There you are in your coral-colored pantsuit,
1972, though your spray-stiffened hair holds
something of the ’60s Sophia Loren glamour
as you knead the bread dough from which
your eyes have momentarily risen.
Your mouth is a candid startle, slightly open,
perhaps on its way to Don’t! or No!
Your deflection a reflex. You leveraged
weight into the heels of your palms, pushed
the pale belly of dough into itself and away.
The rhythm of roll, fold, turn, roll, fold, turn,
movement and reposition a pattern, a practice.
I’ve never forgotten the thing you told me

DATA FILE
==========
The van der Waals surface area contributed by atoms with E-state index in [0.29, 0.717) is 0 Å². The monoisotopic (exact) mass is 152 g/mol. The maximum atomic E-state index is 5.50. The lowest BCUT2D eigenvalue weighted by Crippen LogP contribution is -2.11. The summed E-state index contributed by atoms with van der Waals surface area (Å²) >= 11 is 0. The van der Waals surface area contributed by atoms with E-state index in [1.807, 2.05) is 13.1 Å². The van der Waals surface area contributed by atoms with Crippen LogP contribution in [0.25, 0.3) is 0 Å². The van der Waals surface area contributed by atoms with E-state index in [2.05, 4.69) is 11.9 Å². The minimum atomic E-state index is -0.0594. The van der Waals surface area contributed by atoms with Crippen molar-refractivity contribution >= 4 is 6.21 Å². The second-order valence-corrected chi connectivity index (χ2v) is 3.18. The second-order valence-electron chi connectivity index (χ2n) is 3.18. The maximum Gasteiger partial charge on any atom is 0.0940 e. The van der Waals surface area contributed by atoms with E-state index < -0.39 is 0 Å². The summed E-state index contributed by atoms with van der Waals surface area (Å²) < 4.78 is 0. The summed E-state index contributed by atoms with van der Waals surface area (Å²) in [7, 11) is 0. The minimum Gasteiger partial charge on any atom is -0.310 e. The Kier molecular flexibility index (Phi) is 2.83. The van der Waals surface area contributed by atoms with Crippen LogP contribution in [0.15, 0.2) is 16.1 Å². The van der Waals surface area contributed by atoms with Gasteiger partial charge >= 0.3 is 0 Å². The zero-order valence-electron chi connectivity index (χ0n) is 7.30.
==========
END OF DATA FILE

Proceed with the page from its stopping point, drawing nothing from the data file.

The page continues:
later that day, long after the camera came down
to hang slack by its strap at my side. I wanted
to know if you were all right in the aftermath of your
latest fight with my step-dad. You lifted the tea towel
from the top of the bowl, punched down the doubled
dough, the air escaping like a thousand exhalations.
The madder you are, you said, the better the bread.